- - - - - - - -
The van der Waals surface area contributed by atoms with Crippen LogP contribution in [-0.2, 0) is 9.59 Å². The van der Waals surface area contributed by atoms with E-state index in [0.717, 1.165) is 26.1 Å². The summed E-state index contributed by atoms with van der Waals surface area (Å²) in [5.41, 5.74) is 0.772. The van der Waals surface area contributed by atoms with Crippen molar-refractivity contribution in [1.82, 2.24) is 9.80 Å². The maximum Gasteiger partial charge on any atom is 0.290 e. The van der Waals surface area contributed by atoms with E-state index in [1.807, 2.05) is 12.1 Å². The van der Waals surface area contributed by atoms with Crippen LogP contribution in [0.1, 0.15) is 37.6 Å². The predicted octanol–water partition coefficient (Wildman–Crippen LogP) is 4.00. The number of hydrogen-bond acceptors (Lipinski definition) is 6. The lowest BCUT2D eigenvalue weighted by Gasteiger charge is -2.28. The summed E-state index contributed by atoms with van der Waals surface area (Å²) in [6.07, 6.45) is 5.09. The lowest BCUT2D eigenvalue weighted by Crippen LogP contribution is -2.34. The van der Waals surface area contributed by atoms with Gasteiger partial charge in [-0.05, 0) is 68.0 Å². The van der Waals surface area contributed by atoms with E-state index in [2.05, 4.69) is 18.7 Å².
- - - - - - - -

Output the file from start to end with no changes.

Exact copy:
The van der Waals surface area contributed by atoms with Crippen LogP contribution in [-0.2, 0) is 9.59 Å². The van der Waals surface area contributed by atoms with E-state index in [0.717, 1.165) is 26.1 Å². The summed E-state index contributed by atoms with van der Waals surface area (Å²) in [5.41, 5.74) is 0.772. The van der Waals surface area contributed by atoms with Crippen molar-refractivity contribution in [1.82, 2.24) is 9.80 Å². The maximum Gasteiger partial charge on any atom is 0.290 e. The van der Waals surface area contributed by atoms with E-state index in [1.807, 2.05) is 12.1 Å². The van der Waals surface area contributed by atoms with Crippen LogP contribution in [0.1, 0.15) is 37.6 Å². The predicted octanol–water partition coefficient (Wildman–Crippen LogP) is 4.00. The number of hydrogen-bond acceptors (Lipinski definition) is 6. The lowest BCUT2D eigenvalue weighted by Gasteiger charge is -2.28. The summed E-state index contributed by atoms with van der Waals surface area (Å²) in [6.07, 6.45) is 5.09. The lowest BCUT2D eigenvalue weighted by Crippen LogP contribution is -2.34. The van der Waals surface area contributed by atoms with Gasteiger partial charge in [-0.05, 0) is 68.0 Å². The van der Waals surface area contributed by atoms with E-state index in [2.05, 4.69) is 18.7 Å².